Is editing photos important? I think it’s the crucial second step after shooting the image itself. To me, capturing the shot is a special art that takes practice and intuition, but editing that photo to your final vision is like sculpting the final details of an art piece. I use it to remove unnecessary elements from the shot, be it distracting spots in the background, wrinkles on a shirt, or cropping out space that doesn’t add to the focal point of the shot. Then I fix the white balance and adjust the color, usually making the shot more vibrant and punchy. The last thing I do is smooth out skin, whiten teeth, remove stray hair, and any other soft adjustments to enhance the subject. That might sound pretty simple, but it’s taken me years and years to perfect my editing style and find a balance of enhancing without overdoing.

How do you get paid to do photography? It’s a long process that won’t happen overnight. First you need to build a portfolio in the area that you want to produce work in. That might mean doing free or trade shoots with other vendors. For example, when I first moved to NYC, I produced styled shoots for wedding photography to build my portfolio. I got makeup artists, florists, and dress designers to lend me their products or skills in exchange for the photos to add to their portfolio as well. Other times I did free shoots for people to build my portfolio and gain experience. Once you feel you’re at a point where you have the knowledge and skillset to charge people, start doing it! Talk to other photographers and learn their pricing structure so you have something to base your rates off of. Increase as you become more skilled. It might take a few years, but your client base will grow as you do!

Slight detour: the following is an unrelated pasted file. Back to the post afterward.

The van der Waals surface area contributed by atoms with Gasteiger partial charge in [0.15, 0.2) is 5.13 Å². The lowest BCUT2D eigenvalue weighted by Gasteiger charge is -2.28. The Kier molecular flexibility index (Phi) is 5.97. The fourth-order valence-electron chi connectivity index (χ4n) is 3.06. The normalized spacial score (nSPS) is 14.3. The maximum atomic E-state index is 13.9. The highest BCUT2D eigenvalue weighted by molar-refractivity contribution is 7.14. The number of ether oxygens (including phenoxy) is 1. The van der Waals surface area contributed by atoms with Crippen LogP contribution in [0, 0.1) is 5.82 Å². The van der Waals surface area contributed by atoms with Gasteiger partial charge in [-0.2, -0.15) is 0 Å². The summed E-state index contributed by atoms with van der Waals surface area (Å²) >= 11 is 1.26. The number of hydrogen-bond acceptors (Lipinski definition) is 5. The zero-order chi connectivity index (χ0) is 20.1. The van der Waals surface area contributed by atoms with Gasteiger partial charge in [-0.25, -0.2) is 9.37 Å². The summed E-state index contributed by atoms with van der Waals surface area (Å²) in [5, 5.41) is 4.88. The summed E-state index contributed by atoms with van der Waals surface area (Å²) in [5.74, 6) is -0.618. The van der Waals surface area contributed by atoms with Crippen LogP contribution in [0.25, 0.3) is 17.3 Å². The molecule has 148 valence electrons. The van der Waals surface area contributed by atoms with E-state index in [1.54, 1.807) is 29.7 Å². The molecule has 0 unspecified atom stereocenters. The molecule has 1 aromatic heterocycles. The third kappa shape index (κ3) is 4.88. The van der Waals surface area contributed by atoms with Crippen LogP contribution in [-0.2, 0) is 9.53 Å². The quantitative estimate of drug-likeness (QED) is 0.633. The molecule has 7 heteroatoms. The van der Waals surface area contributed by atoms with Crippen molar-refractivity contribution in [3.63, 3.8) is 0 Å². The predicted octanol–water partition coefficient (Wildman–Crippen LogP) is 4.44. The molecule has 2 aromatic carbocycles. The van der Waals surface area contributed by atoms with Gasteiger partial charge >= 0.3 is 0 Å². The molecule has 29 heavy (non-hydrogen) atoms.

Is being a photographer hard? Yes and no. But mostly yes. It’s a career that you have to be really passionate about, and it will take a lot of work to be successful. I put in work almost every evening and weekend because I want my photography business to succeed. I reach out to potential clients and collaborators every week because I want to progress my brand. I shoot day in and day out and edit every free chance I get because I want to get better. So I guess no, on the surface being a photographer isn’t hard. But wanting to be a great photographer is. You have to put in the work to see results.

What do you use to edit photos and do you make your own presets? I do a base cull and edit in Lightroom and then I do all my final retouching in Photoshop. I generally make my own presets, but I also have some from photographers I like that I play around with on occasion. Presets are really nice when you have a lot of photos to edit at once–like a wedding for instance, but I like to mix things up for beauty and styled shoots. I find that I usually have a bit of a vision when I bring the raw photos into Lightroom, and I explore from there. Once I find a color and balance that I like, I’ll apply the preset to the batch and then go in and do adjustments per image.